If you are someone who’s just venturing on their cruelty-free journey or if you are just lost and don’t know where to start or what these labels mean, you are at the right place. :). You must have heard “Cruelty-free”, “Vegan” etc. thrown around a lot lately. If you are confused, dont worry, we have all been there at some point. But, do they know what these terms really mean?
MUAs at Sephora once mentioned that people come in asking for cruelty-free products. But when asked if they know what it means or why they want to shop cruelty-free, they would get answers like “Cruelty-free” ~ “good for skin or it’s plant-based”. These are true to some extent, but knowing what these terms really mean will help you pick out what you really want.
Understanding these terms took me a while as well. So, I took a stab at trying to make this as simple as possible for you. 🙂
Term “cruelty-free” means that beauty/cosmetic products are manufactured or developed by methods that do not involve experimentation or testing on animals.
Simply put, “cruelty-free” ~ “not tested on animals”.
This does NOT mean, that it doesn’t contain animal ingredients.
Term “Vegan” simply means the product doesn’t have any animal ingredients.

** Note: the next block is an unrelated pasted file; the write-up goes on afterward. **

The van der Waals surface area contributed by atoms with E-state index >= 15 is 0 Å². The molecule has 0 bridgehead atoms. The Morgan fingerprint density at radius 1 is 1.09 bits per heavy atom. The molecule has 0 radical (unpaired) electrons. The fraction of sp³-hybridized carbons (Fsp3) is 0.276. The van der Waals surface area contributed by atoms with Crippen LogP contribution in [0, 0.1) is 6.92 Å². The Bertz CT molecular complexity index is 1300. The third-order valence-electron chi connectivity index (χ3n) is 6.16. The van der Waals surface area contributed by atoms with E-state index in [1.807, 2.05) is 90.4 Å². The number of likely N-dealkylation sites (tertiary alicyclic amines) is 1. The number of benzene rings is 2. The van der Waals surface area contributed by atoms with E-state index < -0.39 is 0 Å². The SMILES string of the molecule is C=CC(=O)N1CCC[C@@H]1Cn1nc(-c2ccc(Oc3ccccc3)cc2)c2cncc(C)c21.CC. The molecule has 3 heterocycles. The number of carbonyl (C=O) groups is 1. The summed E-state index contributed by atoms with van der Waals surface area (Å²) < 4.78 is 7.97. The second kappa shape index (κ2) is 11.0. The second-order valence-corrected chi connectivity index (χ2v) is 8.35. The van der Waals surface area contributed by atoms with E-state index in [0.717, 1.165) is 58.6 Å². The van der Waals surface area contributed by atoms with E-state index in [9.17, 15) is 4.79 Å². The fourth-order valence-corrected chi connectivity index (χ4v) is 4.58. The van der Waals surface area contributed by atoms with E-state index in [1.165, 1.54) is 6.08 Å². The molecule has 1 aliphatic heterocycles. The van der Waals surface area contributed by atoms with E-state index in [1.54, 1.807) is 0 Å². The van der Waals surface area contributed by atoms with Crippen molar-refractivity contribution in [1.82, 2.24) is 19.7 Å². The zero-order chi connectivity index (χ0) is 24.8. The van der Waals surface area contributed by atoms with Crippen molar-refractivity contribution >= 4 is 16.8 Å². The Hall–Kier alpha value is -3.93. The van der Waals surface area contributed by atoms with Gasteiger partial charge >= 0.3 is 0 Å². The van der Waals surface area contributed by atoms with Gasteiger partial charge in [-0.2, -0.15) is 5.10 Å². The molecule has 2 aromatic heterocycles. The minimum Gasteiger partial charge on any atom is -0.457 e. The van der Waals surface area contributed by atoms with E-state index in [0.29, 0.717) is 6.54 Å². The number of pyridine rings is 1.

Many traditional ingredients within skincare products are derived from animals. This list includes but not limited to Beeswax, collagen, lanolin, keratin, honey, hyaluronic acid, elastin, squalene, stearic acid, and silk.
Some ingredients have multiple sources ie, for example, Hyaluronic acid can be obtained from rooster’s combs and through bacterial fermentation. So, this ingredient can also be vegan if it’s from the latter source.
Not tested on Animals
Now, comes the tricky part. You must have seen this phrase written behind some products and thought, “score! another cruelty-free product”. Haha 😂, I am sure you didn’t exactly think that. But, these were the exact words that went through my mind couple years ago, when I didn’t know what this phrase exactly meant.
This Phrase, “Not tested on Animals”, can mean a lot of things:
- Only the final product may not have been tested on animals i.e, The individual ingredients could have still been tested on animals.
- A lot of brands use suppliers to source individual ingredients. These ingredients could have been tested by the third party supplier.
- Brand could sell in countries like Mainland China where animal testing is required by law. If this is the case, brand is funding animal testing to be done by a Third party.
So in most cases, if you see the phrase “Not tested on animals” on a product, it is simply for marketing purposes.